Bird of the Week – The Yellow-rumped Warbler

By Bob Walker

One of my favorite little birds, the Yellow-rumped Warbler (Setophaga coronata), visits Los Alamos County most often during spring and fall migration. You may see them now, but they will be leaving soon.

The males are very brightly colored in spring, but they have more muted colors during the fall migration. The females are generally quite drab, but all Yellow-rumped Warblers can be identified by the yellow patch on their rump, and the patch of yellow below the front part of their wing. One of the most common warblers in North America, it feeds largely on berries and insects. In the spring it primarily catches insects and looks for grubs in trees, and in the fall it will eat berries of juniper, Virginia creeper, dogwood, poison oak, and poison ivy. In your back yard, you may see them coming to a water feature looking for a drink.

There’s more than one kind of Yellow-rumped Warbler – in the west, we primarily see the Audubon’s Warbler (Setophaga coronata auduboni, pictured at the top), and in the east, the predominant subspecies is the Myrtle Warbler (Setophaga coronata coronata), pictured below. Note the main difference is the color of the throat feathers (white for the Myrtle Warbler, yellow for Audubon’s). Because both these subspecies of Yellow-rumped Warblers hybridize, especially here in the southern Rockies, they are currently treated as a single species, but they were once considered two species, and someday may be reclassified as two species again, after consideration of DNA evidence.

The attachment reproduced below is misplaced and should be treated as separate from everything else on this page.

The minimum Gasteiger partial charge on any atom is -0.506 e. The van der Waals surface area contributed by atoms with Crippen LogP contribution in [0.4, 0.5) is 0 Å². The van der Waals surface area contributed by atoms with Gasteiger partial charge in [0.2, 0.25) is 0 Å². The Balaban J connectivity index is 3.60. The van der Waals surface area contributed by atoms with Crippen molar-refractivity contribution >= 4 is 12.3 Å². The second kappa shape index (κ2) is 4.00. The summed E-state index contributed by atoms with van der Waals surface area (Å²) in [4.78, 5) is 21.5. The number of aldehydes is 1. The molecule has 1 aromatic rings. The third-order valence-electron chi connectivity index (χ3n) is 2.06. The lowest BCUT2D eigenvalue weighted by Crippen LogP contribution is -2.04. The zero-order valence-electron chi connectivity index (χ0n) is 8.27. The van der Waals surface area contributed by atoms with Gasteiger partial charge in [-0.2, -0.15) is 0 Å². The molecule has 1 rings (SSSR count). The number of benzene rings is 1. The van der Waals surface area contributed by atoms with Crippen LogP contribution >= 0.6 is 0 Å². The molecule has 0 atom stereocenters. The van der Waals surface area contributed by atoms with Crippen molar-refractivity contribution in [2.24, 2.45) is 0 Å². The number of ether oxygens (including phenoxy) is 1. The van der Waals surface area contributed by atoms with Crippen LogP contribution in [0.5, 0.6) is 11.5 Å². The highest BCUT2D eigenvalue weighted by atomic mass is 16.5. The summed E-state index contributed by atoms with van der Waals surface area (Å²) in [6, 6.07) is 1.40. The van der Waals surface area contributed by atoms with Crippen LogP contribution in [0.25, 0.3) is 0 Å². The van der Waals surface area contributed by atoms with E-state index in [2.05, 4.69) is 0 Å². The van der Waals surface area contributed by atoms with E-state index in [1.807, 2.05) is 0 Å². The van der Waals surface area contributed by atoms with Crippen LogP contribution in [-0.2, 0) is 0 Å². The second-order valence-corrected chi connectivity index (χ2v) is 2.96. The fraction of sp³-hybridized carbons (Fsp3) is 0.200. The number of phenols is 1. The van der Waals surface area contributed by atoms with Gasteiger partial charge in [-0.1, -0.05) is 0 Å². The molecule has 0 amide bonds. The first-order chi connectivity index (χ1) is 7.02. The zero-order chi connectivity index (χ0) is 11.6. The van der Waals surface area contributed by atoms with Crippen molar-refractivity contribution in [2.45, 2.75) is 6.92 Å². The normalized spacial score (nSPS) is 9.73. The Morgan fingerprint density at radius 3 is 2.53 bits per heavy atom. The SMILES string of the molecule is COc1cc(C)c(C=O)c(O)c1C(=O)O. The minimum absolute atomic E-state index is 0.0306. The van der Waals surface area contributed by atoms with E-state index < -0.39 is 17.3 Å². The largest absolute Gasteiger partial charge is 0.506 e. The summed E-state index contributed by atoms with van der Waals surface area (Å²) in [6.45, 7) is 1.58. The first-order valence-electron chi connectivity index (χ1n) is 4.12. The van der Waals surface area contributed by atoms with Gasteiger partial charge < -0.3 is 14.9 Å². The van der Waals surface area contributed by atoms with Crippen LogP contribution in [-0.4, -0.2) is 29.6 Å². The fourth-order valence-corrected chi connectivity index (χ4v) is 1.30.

Left: Male Myrtle Warbler       Right: Female Audubon’s Warbler

You can also find more detailed articles about the Yellow-rumped Warbler on the web pages at and Enjoy more beautiful photos of Yellow-rumped Warblers at the Alan Murphy and Robert Royse (Audubon’s) and Robert Royse (Myrtle) web sites.

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